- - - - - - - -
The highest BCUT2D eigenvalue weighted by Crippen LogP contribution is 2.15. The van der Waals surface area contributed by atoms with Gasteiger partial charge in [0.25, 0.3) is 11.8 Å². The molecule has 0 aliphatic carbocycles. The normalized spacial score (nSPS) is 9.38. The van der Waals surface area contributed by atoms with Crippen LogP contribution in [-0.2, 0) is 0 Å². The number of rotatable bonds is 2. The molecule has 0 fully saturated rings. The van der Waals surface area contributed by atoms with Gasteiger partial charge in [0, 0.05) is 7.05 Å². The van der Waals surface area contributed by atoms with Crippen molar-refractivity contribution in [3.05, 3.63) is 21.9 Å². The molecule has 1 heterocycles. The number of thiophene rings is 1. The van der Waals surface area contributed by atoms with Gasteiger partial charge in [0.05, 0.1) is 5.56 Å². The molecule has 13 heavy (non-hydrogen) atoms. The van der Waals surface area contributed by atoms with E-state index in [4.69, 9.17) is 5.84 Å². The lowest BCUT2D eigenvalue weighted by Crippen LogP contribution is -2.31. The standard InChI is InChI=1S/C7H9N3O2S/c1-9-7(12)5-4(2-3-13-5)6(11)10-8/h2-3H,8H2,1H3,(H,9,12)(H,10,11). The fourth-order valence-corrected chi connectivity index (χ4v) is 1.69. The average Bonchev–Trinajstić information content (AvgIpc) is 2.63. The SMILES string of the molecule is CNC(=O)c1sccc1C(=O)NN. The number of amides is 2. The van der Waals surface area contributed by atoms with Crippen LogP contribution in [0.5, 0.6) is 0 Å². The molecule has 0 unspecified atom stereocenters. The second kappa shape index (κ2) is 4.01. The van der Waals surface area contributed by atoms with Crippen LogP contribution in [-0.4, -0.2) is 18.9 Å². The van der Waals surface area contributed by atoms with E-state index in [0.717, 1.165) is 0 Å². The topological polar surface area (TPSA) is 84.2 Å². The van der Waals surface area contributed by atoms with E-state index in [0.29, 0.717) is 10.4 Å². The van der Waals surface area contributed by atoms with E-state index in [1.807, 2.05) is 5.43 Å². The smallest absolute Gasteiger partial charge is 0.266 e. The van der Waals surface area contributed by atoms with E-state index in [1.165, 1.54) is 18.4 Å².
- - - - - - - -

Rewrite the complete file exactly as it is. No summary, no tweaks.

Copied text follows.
The highest BCUT2D eigenvalue weighted by Crippen LogP contribution is 2.15. The van der Waals surface area contributed by atoms with Gasteiger partial charge in [0.25, 0.3) is 11.8 Å². The molecule has 0 aliphatic carbocycles. The normalized spacial score (nSPS) is 9.38. The van der Waals surface area contributed by atoms with Crippen LogP contribution in [-0.2, 0) is 0 Å². The number of rotatable bonds is 2. The molecule has 0 fully saturated rings. The van der Waals surface area contributed by atoms with Gasteiger partial charge in [0, 0.05) is 7.05 Å². The van der Waals surface area contributed by atoms with Crippen molar-refractivity contribution in [3.05, 3.63) is 21.9 Å². The molecule has 1 heterocycles. The number of thiophene rings is 1. The van der Waals surface area contributed by atoms with Gasteiger partial charge in [0.05, 0.1) is 5.56 Å². The molecule has 13 heavy (non-hydrogen) atoms. The van der Waals surface area contributed by atoms with E-state index in [4.69, 9.17) is 5.84 Å². The lowest BCUT2D eigenvalue weighted by Crippen LogP contribution is -2.31. The standard InChI is InChI=1S/C7H9N3O2S/c1-9-7(12)5-4(2-3-13-5)6(11)10-8/h2-3H,8H2,1H3,(H,9,12)(H,10,11). The fourth-order valence-corrected chi connectivity index (χ4v) is 1.69. The average Bonchev–Trinajstić information content (AvgIpc) is 2.63. The SMILES string of the molecule is CNC(=O)c1sccc1C(=O)NN. The number of amides is 2. The van der Waals surface area contributed by atoms with Crippen LogP contribution in [0.5, 0.6) is 0 Å². The molecule has 0 unspecified atom stereocenters. The second kappa shape index (κ2) is 4.01. The van der Waals surface area contributed by atoms with Crippen LogP contribution in [-0.4, -0.2) is 18.9 Å². The van der Waals surface area contributed by atoms with E-state index in [0.717, 1.165) is 0 Å². The topological polar surface area (TPSA) is 84.2 Å². The van der Waals surface area contributed by atoms with E-state index in [0.29, 0.717) is 10.4 Å². The van der Waals surface area contributed by atoms with E-state index in [1.807, 2.05) is 5.43 Å². The smallest absolute Gasteiger partial charge is 0.266 e. The van der Waals surface area contributed by atoms with E-state index in [1.165, 1.54) is 18.4 Å².